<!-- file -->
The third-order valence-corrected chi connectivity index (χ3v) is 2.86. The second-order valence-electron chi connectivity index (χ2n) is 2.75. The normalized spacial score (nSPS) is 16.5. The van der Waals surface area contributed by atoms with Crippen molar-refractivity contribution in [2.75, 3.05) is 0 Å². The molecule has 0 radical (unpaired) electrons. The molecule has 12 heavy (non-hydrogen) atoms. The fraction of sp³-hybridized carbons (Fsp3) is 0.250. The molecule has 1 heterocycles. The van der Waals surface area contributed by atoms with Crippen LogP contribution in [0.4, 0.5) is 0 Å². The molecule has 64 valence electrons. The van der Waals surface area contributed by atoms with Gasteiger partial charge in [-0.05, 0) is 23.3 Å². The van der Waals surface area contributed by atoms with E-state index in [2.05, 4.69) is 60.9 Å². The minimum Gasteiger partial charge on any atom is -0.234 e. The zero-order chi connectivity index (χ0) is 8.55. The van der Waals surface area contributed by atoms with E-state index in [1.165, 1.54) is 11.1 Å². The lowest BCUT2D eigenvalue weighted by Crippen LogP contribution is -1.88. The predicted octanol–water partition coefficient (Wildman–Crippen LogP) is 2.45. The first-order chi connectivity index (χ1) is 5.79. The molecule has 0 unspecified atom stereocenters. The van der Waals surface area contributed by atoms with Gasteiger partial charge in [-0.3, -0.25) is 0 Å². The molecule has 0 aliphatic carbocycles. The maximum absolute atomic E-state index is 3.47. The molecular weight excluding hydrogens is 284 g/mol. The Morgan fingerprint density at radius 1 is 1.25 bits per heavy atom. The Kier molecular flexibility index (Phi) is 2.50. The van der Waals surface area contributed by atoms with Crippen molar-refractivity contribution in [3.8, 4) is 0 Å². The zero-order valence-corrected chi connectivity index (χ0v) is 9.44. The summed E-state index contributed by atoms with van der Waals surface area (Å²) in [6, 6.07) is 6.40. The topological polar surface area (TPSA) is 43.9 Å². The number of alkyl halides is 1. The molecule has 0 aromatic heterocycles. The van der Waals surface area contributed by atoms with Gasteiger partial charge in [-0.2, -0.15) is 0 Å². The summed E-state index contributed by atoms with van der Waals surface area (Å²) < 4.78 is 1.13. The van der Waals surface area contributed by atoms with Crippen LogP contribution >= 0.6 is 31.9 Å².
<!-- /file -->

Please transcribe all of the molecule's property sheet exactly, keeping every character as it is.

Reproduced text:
The third-order valence-corrected chi connectivity index (χ3v) is 2.86. The second-order valence-electron chi connectivity index (χ2n) is 2.75. The normalized spacial score (nSPS) is 16.5. The van der Waals surface area contributed by atoms with Crippen molar-refractivity contribution in [2.75, 3.05) is 0 Å². The molecule has 0 radical (unpaired) electrons. The molecule has 12 heavy (non-hydrogen) atoms. The fraction of sp³-hybridized carbons (Fsp3) is 0.250. The molecule has 1 heterocycles. The van der Waals surface area contributed by atoms with Crippen LogP contribution in [0.4, 0.5) is 0 Å². The molecule has 64 valence electrons. The van der Waals surface area contributed by atoms with Gasteiger partial charge in [-0.05, 0) is 23.3 Å². The van der Waals surface area contributed by atoms with E-state index in [2.05, 4.69) is 60.9 Å². The minimum Gasteiger partial charge on any atom is -0.234 e. The zero-order chi connectivity index (χ0) is 8.55. The van der Waals surface area contributed by atoms with E-state index in [1.165, 1.54) is 11.1 Å². The lowest BCUT2D eigenvalue weighted by Crippen LogP contribution is -1.88. The predicted octanol–water partition coefficient (Wildman–Crippen LogP) is 2.45. The first-order chi connectivity index (χ1) is 5.79. The molecule has 0 unspecified atom stereocenters. The van der Waals surface area contributed by atoms with Gasteiger partial charge in [-0.3, -0.25) is 0 Å². The molecule has 0 aliphatic carbocycles. The maximum absolute atomic E-state index is 3.47. The molecular weight excluding hydrogens is 284 g/mol. The Morgan fingerprint density at radius 1 is 1.25 bits per heavy atom. The Kier molecular flexibility index (Phi) is 2.50. The van der Waals surface area contributed by atoms with Crippen molar-refractivity contribution in [3.8, 4) is 0 Å². The zero-order valence-corrected chi connectivity index (χ0v) is 9.44. The summed E-state index contributed by atoms with van der Waals surface area (Å²) in [6, 6.07) is 6.40. The topological polar surface area (TPSA) is 43.9 Å². The number of alkyl halides is 1. The molecule has 0 aromatic heterocycles. The van der Waals surface area contributed by atoms with Gasteiger partial charge in [-0.2, -0.15) is 0 Å². The summed E-state index contributed by atoms with van der Waals surface area (Å²) < 4.78 is 1.13. The van der Waals surface area contributed by atoms with Crippen LogP contribution >= 0.6 is 31.9 Å².